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School of Social Work hosts annual practicum appreciation seminar 

by Chris Hilburn-Trenkle

(Headshot courtesy North Carolina Department of Health and Human Services)

Faculty, staff and members of the outside community joined a virtual workshop on Friday, May 17, in a celebration of practicum education partnerships between the University of North Carolina at Chapel Hill School of Social Work and North Carolina communities. 

The 2024 Practicum Instructors’ and Task Supervisors’ Appreciation Celebration, titled “Harmonizing Practice: Bridging the Gap Between Direct and Macro Social Work,” was hosted by the School. It featured a keynote speech, remarks from Dean Ramona Denby-Brinson and Interim Associate Dean for MSW Education Andrea Murray-Lichtman, and breakout sessions with guest presenters.  

“You all are the heartbeat of our work,” Denby-Brinson said. “You’re the heartbeat of everything we do to prepare future practitioners. I just wanted to take an opportunity again to express our gratitude on behalf of the School and just reflect for a moment on what you have done. You all know that, you feel the impact, the students certainly know it because we hear from them all the time, but it’s not just what you have done in terms of your official role, which is incredible, but it’s also the learning environment that has been extended beyond the classroom into the practicum setting.” 

Director of Division of Mental Health, Developmental Disabilities, and Substance Use Services (DMHDDSUS) for the North Carolina Department of Health and Human Services (NCDHHS) Kelly Crosbie, MSW, LCSW, highlighted recent successes in key areas of new investment as the event’s keynote speaker. 

Crosbie’s presentation, “Paving the Way: Year 1 Milestones Toward Strengthening NC’s MH/SUD/IDD/TBI System,” outlined her department’s broader vision for mental health, substance use, intellectual and developmental disabilities and traumatic brain injury systems to promote healthier and happier lifestyles.  

Crosbie also highlighted lessons from her 30 years of experience, including 13 years at NCDHHS, and explained how she became a social justice advocate. She also expressed the importance of self-care and community when working in the mental health system.  

With the rise of those who have reported symptoms of anxiety or depression around the country and the need for more assistance in the state, Crosbie outlined the strategic goals for NCDHHS for 2024–29 that involve promoting wellness and recovery, strengthening the workforce and other initiatives. 

“April Parker, our director of student development and leadership, did us a great service by bringing Kelly Crosbie to the School for this practicum appreciation event,” said Denby-Brinson. “Her keynote speech was realistic about the state of North Carolina’s challenges. She struck a note of optimism, too, which we on the academic side who are graduating future social work practitioners and leaders feel as well. It was meaningful to hear the director of such an important department at NCDHHS lift social work up in all of her examples for the vital role the field plays in the health of our communities.”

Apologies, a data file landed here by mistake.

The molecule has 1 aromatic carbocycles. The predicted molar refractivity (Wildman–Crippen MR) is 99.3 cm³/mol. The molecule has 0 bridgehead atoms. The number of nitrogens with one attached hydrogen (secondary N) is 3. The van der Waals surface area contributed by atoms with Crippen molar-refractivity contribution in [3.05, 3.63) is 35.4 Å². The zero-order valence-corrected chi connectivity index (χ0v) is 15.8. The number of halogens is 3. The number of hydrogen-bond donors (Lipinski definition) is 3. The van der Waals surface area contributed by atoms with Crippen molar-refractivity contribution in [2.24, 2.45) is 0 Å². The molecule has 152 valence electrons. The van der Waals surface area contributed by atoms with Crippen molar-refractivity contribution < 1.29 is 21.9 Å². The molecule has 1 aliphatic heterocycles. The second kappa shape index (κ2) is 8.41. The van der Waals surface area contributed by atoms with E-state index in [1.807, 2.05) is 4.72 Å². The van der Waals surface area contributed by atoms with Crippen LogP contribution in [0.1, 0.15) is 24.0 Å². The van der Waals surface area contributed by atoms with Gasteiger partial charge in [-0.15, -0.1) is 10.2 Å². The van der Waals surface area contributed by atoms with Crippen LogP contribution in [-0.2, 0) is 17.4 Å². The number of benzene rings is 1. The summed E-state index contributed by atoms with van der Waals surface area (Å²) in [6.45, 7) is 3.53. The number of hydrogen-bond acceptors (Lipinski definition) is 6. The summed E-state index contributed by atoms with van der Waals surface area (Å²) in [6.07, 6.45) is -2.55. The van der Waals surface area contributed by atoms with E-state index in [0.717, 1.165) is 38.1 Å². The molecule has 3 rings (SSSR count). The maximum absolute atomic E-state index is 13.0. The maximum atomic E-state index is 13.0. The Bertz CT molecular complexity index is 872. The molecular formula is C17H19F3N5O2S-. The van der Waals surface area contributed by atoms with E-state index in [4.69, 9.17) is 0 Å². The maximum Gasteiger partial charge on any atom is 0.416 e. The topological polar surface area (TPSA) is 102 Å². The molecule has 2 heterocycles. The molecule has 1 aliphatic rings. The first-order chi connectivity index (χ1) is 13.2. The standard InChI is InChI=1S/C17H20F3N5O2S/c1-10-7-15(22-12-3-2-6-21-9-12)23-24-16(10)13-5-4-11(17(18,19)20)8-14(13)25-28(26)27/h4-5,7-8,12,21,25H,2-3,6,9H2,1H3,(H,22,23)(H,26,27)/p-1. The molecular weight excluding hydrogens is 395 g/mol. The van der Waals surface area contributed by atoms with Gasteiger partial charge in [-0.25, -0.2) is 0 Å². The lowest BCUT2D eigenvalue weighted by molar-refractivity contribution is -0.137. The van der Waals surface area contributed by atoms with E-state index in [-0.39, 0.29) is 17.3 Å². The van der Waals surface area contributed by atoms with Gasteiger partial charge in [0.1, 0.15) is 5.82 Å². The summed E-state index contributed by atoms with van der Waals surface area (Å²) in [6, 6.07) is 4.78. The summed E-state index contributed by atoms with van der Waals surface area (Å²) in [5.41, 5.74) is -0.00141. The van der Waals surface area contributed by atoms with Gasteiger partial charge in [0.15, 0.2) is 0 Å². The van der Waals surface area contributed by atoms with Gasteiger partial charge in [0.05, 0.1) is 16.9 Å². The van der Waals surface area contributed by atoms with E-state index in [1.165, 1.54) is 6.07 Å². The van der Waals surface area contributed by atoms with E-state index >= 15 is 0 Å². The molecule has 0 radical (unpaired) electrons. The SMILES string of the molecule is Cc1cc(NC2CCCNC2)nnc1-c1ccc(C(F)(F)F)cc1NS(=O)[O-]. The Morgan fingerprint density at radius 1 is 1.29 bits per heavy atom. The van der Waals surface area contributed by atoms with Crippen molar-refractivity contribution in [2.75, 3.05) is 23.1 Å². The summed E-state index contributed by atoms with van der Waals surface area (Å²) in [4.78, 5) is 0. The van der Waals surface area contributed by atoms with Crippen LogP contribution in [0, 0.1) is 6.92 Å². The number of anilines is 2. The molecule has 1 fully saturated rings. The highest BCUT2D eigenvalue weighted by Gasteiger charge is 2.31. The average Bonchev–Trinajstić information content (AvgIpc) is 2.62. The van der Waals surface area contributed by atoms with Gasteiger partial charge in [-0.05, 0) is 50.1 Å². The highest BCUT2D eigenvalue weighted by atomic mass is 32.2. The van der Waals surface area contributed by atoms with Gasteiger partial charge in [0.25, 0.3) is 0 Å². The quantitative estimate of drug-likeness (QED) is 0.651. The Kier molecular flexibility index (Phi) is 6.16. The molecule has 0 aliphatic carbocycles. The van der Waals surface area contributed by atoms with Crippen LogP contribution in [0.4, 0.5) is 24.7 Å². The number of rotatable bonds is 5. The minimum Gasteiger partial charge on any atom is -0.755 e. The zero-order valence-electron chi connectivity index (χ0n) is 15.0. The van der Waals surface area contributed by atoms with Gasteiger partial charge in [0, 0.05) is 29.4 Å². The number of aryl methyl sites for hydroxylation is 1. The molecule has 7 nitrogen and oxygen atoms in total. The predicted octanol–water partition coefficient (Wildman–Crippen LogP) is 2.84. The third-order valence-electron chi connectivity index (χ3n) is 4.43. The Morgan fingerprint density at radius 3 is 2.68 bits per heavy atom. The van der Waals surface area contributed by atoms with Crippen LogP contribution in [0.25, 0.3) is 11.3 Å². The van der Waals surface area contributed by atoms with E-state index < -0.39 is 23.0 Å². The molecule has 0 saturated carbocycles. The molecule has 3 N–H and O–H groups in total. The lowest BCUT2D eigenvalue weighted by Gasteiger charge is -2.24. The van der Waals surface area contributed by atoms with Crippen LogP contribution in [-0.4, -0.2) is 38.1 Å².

Following the keynote address, attendees were encouraged to join breakout sessions to discuss the interconnectedness of direct practice care (micro) and community, management, and policy practice (macro), lessons from careers in social work, and the development of a new alternative response program that works to connect individuals with the proper care by sending responses that better match the needs of residents established by the City of Durham.   

The breakout sessions were led by leaders with years of expertise including Pachovia Lovett, a school social work consultant for the North Carolina Department of Public Instruction; UNC Center for Excellence in Community Mental Health faculty member Matt Ballard; Associate Professor Amy Blank Wilson; and Abena Bediako, a clinical manager for the City of Durham Community Safety Department. 

Later in the evening attendees gathered at the School for a dinner event and were joined by special guest Michelle Cassandra Johnson, ‘98 (MSW), the author of books including, “We Heal Together: Rituals and Practices for Building Community and Connection” and “Skill in Action: Radicalizing Your Yoga Practice to Create a Just World.” 

The workshop served as both a reminder of the challenges faced, and the massive strides made by members of the School community in making a difference around the state as its practicum education continues to grow.  

With 147 active practicum placements for the 2023–24 academic year and an estimated $1.2 million in service provided to the state of North Carolina each year, there were plenty of reasons for the School to celebrate its achievements in impacting countless individuals and serving as a leading force in the social work system. 

“As the director of practicum education, I believe that the growing impact of UNC’s practicum education around N.C. means we fulfill an essential mission to improve lives within the N.C. community,” said Murray-Lichtman. “From mental and behavioral health interventions with direct patient contact in health departments, hospitals, schools, and community agencies to resource coordination and organizational development at the systems level, UNC’s practicum education allows social work students to practice social work and meet the needs of communities from the mountains to the coast of N.C.” 

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